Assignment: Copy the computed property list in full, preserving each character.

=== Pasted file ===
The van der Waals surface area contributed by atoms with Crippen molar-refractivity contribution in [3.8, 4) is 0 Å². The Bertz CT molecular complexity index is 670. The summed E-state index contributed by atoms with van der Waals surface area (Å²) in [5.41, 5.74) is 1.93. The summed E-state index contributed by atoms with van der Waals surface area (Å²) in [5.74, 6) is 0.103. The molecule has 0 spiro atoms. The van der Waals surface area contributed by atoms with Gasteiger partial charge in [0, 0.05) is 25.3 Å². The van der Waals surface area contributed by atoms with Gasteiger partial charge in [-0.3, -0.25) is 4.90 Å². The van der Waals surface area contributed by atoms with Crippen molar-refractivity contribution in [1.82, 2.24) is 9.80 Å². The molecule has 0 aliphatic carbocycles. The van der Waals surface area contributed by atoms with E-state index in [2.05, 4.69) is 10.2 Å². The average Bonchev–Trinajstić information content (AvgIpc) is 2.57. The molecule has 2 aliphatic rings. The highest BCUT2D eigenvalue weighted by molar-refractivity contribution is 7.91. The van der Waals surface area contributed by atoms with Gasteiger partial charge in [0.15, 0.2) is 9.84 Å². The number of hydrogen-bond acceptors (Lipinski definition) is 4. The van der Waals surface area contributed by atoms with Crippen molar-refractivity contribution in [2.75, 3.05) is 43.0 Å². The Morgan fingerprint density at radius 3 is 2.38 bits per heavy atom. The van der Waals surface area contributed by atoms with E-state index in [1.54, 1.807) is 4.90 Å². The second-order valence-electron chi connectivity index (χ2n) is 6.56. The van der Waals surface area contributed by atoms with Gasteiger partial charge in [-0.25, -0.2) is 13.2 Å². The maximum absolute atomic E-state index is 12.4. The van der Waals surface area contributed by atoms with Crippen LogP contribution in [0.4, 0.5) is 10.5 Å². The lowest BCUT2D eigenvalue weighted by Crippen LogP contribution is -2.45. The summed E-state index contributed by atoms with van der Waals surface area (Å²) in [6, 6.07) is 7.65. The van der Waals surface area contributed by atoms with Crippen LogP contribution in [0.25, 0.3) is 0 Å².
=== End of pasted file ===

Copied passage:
The van der Waals surface area contributed by atoms with Crippen molar-refractivity contribution in [3.8, 4) is 0 Å². The Bertz CT molecular complexity index is 670. The summed E-state index contributed by atoms with van der Waals surface area (Å²) in [5.41, 5.74) is 1.93. The summed E-state index contributed by atoms with van der Waals surface area (Å²) in [5.74, 6) is 0.103. The molecule has 0 spiro atoms. The van der Waals surface area contributed by atoms with Gasteiger partial charge in [0, 0.05) is 25.3 Å². The van der Waals surface area contributed by atoms with Gasteiger partial charge in [-0.3, -0.25) is 4.90 Å². The van der Waals surface area contributed by atoms with Crippen molar-refractivity contribution in [1.82, 2.24) is 9.80 Å². The molecule has 0 aliphatic carbocycles. The van der Waals surface area contributed by atoms with E-state index in [2.05, 4.69) is 10.2 Å². The average Bonchev–Trinajstić information content (AvgIpc) is 2.57. The molecule has 2 aliphatic rings. The highest BCUT2D eigenvalue weighted by molar-refractivity contribution is 7.91. The van der Waals surface area contributed by atoms with Gasteiger partial charge in [0.15, 0.2) is 9.84 Å². The number of hydrogen-bond acceptors (Lipinski definition) is 4. The van der Waals surface area contributed by atoms with Crippen molar-refractivity contribution in [2.75, 3.05) is 43.0 Å². The Morgan fingerprint density at radius 3 is 2.38 bits per heavy atom. The van der Waals surface area contributed by atoms with E-state index in [1.54, 1.807) is 4.90 Å². The second-order valence-electron chi connectivity index (χ2n) is 6.56. The van der Waals surface area contributed by atoms with Gasteiger partial charge in [-0.25, -0.2) is 13.2 Å². The maximum absolute atomic E-state index is 12.4. The van der Waals surface area contributed by atoms with Crippen LogP contribution in [0.4, 0.5) is 10.5 Å². The lowest BCUT2D eigenvalue weighted by Crippen LogP contribution is -2.45. The summed E-state index contributed by atoms with van der Waals surface area (Å²) in [6, 6.07) is 7.65. The van der Waals surface area contributed by atoms with Crippen LogP contribution in [0.25, 0.3) is 0 Å².